From there he went to upstate New York for a “tri” in Lake Placid, where he was second among the juniors. On tap this week is a talent identification camp at the OTC in Colorado Springs. There will be tuneup triathlons and road races as Ottersberg preps for the World Championships.
Competing in a future Olympics remains a dream for him, and the key will be continuing to improve. Judging by his recent performances, the dream could someday become reality.
The decision to expand the Ordinary Mortals Triathlon to two days from one day proved to be a wise one. The fields for both the women’s race on May 19 and the men’s race the following day were almost completely filled. The two-day format was adopted because, in past years, scores of triathletes had to be turned away after the one-day race quota had filled very early.
Congratulations to Pueblo’s Maddy Tormoen for being the first overall woman finisher in the Horsetooth Half-Marathon in Fort Collins on April 21 with a time of 1 hour, 27 minutes and 56 seconds. This past weekend, Tormoen was the first female finisher in the Garden of the Gods 10-mile run in a time of 1:05.02.
Tormoen also was the first Pueblo female finisher in the Bolder Boulder 10K with a time of 38:25. The top-finishing Pueblo male in the Bolder was Dick LeDoux in 34:34.
Some of you who have been around for a while may remember the Moonlight Madness race that was held several years ago on the University of Southern Colorado campus. Well, the spirit of that race will be rekindled on June 30, when the Southern Colorado Runners will conduct a new version of the Moonlight Madness, a 5-mile Prediction Series race.
This club race will take place at 8:30 p.m. at 3685 Verde Road off Exit 87 south of Pueblo (four miles east of I-25). The date was selected to correspond with a full moon. This is a low-key event that has no entry fee, no T-shirts, no frills. Although a club race, non-SCR runners are invited. Since a potluck dinner will follow the race, the SCR asks all participants to bring a food item that can be shared.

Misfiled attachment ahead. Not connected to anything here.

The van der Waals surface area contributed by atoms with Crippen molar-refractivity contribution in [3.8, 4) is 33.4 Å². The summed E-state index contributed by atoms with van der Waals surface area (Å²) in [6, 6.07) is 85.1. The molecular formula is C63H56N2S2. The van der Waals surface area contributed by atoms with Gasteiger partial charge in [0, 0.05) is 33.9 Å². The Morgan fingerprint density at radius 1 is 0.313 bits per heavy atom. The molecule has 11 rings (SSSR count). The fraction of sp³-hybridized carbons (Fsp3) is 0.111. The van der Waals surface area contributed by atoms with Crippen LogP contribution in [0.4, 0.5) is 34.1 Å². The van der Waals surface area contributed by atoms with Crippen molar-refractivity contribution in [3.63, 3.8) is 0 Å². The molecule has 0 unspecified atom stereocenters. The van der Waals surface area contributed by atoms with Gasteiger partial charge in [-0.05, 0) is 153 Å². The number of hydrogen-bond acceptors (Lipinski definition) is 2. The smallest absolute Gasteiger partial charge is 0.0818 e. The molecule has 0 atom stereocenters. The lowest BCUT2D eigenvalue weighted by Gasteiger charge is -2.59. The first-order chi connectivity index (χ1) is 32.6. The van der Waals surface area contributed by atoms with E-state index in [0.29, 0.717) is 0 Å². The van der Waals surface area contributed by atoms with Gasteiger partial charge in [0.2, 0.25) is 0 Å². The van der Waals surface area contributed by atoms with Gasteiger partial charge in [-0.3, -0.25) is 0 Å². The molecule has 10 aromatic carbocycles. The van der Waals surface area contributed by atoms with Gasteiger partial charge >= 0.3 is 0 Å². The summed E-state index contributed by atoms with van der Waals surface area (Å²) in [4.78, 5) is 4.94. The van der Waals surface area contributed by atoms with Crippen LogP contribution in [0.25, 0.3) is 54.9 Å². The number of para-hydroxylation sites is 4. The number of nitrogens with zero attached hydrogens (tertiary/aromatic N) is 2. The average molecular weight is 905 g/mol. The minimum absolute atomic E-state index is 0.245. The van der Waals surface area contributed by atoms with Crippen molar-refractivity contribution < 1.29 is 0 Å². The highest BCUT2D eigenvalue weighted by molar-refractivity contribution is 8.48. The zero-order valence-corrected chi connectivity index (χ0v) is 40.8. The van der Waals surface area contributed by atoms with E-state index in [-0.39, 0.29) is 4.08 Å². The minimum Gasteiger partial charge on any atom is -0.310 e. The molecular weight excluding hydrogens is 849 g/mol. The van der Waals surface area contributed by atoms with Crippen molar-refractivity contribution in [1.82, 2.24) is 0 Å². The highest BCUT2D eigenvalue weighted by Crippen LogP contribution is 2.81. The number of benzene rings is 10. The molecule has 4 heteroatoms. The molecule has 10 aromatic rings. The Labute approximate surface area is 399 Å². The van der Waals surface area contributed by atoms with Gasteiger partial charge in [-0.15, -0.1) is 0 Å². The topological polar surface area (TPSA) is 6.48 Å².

In case you had some pipe dream of still getting into the Pikes Peak Marathon on Aug. 19, forget it. Both the regular field and the list of alternate slots have been filled.
Upcoming area races
Entry forms for all local races can usually be found in the inside foyer at the YMCA in downtown Pueblo and just inside the second front entrance door at the Gold Dust Saloon on Union Avenue. If you can’t find forms at either of those locations, call the respective race’s director at the number listed below.
* June 30 Moonlight Madness (Prediction Series race), 5M, 8:30 p.m., 3685 Verde Road – Exit 87, four miles east. (561-3343)
* July 7 Womens Distance Festival, 5K run/walk, 8 a.m., Pueblo City Park. (564-6043)
* July 21 Pioneer 5K Run/Walk, 7 a.m., Colorado City Community Center. (676-3353)
* Aug. 4 Beulah Challenge, 10K run and 5K walk, 8 a.m., Beulah School. (485-3820)
See ya next month.
Send comments and fitness information to Gary Franchi via e-mail at firstname.lastname@example.org.